“It’s a bravura performance, the kind of literary high-wire act that makes you want to stand up and applaud…Its stories exemplify Glen Hirshberg’s ambition and ability. Here is the carnival, in all its awful, shadowed splendor.” – John Langan, Locus

“Beautifully written…keenly felt and characterized…filled with little touches of detail that give the events a mythic and archetypal feel…a collection that is gratifyingly offbeat, aptly fitting the bill as regards the book’s subtitle.” — Peter Tennant, Black Static

“Glen Hirshberg has distinguished himself as an indisputable master of the American ghost story, but it is neither fair nor quite accurate to label him a writer of genre horror…The very subtitle running across the cover of The Ones Who Are Waving.establishes that there is more at stake than mere shiver-inducing. These are “Tales of the Strange, Sad, and Wondrous.” The classification just as easily could have read “Tales of Exquisite Craftsmanship.”” — Joe Nazare (joenazare.com/category/bookreviews)


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 Cemetery Dance


Praise for The Ones Who Are Waving:

 

 

The Ones Who Are Waving

“‘[T}he first story in Glen Hirshberg’s excellent collection…[has] the feel of a narrative by one of the great Russian Fabulists, Gogol or Bulgakov…It is as timely a story as any Hirshberg has written…. There’s a concern with the passage of time, particularly personal time, which reaches its apex in the astonishing title story…a commentary on realizing one’s identity as a writer…and a more general reflection on the process of aging, of seeing oneself at a specific moment in the unfolding narrative of one’s life…poignant and chilling….All of these themes…are realized brilliantly in ‘A Small Part in the Pantomime,’ Hirshberg’s sequel to his 2000 story, ‘Mr. Dark’s Carnival’… If Hirshberg takes a big chance here, then his reward is a tremendous pay off, a story that expands the original while standing as its own piece of art… The same might be said of the collection as a whole.”  – Locus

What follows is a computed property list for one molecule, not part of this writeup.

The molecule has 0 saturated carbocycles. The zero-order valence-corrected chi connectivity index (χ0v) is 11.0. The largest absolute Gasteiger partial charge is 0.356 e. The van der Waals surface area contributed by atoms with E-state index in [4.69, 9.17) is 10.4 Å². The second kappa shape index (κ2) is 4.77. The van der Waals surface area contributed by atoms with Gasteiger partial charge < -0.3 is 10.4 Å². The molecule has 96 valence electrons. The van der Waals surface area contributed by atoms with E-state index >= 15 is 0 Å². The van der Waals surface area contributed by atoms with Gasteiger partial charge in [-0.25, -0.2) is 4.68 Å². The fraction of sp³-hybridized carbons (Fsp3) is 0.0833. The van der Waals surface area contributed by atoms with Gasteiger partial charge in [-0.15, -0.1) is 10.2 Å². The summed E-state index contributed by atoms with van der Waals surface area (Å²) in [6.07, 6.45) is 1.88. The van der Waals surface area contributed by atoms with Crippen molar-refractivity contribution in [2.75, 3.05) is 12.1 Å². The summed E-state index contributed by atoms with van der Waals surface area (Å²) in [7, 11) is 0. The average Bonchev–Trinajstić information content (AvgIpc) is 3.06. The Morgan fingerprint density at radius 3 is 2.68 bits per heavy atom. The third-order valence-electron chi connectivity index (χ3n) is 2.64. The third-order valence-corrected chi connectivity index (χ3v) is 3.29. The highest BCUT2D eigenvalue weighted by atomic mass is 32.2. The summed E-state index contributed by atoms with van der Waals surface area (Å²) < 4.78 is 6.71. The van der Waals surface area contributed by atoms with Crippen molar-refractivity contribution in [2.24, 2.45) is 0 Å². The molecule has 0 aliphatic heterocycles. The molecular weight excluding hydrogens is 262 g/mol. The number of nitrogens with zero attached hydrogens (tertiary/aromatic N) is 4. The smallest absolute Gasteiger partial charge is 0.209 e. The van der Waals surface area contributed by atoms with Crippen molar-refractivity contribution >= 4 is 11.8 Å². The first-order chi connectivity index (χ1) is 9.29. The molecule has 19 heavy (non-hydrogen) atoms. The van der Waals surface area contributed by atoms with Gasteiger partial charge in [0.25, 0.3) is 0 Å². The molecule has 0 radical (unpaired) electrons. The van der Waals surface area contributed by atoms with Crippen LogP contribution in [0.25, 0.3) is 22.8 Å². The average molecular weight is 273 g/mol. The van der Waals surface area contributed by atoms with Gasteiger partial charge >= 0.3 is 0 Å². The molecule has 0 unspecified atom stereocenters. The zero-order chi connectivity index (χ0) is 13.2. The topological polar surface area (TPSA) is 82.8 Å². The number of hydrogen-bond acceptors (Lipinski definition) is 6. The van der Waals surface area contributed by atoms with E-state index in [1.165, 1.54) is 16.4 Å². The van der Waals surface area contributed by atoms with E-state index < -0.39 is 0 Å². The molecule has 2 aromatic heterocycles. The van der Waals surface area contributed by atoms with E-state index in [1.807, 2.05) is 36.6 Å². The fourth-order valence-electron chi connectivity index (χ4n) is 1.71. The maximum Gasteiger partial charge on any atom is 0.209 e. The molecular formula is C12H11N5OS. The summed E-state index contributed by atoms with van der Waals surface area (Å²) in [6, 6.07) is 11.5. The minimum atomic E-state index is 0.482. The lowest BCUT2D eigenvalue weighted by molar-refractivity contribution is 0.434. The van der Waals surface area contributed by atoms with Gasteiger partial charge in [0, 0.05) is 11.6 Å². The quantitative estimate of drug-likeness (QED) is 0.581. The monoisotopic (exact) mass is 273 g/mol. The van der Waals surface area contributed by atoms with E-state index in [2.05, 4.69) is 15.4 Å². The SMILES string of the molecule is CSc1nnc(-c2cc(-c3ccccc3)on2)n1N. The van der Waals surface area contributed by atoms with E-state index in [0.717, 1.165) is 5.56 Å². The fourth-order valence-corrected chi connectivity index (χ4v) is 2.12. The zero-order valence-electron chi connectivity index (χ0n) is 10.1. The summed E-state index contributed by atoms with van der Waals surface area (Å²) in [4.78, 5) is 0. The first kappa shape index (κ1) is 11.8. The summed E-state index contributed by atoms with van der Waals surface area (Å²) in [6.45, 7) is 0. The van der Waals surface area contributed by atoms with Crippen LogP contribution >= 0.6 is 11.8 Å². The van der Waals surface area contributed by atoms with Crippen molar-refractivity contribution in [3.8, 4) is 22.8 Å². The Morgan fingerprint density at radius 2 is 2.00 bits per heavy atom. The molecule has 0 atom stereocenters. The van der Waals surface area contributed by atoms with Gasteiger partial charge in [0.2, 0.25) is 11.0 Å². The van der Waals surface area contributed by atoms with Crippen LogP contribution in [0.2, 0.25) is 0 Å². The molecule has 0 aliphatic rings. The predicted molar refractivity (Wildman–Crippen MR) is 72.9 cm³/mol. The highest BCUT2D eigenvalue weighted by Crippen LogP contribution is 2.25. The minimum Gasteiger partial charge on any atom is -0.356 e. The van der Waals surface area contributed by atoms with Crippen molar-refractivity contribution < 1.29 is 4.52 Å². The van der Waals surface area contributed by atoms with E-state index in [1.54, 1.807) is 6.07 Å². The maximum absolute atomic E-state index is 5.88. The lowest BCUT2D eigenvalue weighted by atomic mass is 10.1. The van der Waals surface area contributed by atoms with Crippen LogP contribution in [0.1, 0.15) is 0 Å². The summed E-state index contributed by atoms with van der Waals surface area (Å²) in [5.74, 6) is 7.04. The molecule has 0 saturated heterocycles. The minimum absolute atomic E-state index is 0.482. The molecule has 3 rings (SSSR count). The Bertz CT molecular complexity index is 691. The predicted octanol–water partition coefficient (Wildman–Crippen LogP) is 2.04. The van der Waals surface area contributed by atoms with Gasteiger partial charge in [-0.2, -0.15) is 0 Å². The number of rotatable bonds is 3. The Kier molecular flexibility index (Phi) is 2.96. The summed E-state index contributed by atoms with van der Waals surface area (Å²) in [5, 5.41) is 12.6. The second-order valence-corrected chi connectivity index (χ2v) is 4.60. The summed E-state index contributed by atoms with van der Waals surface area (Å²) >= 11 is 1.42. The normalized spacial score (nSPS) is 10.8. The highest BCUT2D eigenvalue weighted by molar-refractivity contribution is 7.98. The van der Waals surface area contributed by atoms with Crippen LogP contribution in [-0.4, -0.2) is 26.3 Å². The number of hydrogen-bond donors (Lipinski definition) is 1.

“I’ve always been a fan of Glen Hirshberg’s fiction, and that feeling is only strengthened by latest collection THE ONES WHO ARE WAVING…There are echoes of Roth’s The Great American Novel here…A brooding sense of dread mounts as events unfold, and you sense that once again tragedy is fated to take place, with revelations coming hard on each other’s heels and a powerful atmosphere of nostalgia for Halloween past and lost innocence thick on the page…it is a story that ultimately asks questions about the nature of fiction, showing how it can transform lives, with the writers themselves becoming the ghosts of their own work”  —Black Static

“Hirshberg’s prose is marked by literary style; his plots are rich in nuance. To use a cinematic analogy, his stories are Oscar-season releases rather than summer blockbusters. Hirshberg succeeds brilliantly. The plots (to get into specifics here would spoil the fun of gradual discovery) don’t just resolve; they resonate. Hirshberg’s narratives are never facile; they take their time to develop (which is not to say they are slow-moving–the reader is propelled by the urge to understand what is actually going on, to discover the wonder or wickedness lying ahead). Nor do they typically present neat moral wrap-up, instead requiring the reader to wrestle with the implications of what has just been recounted. But for anyone willing to put in the work, The Ones Who are Waving pays off as a treasure trove of fine storytelling.”  —Joe Nazarre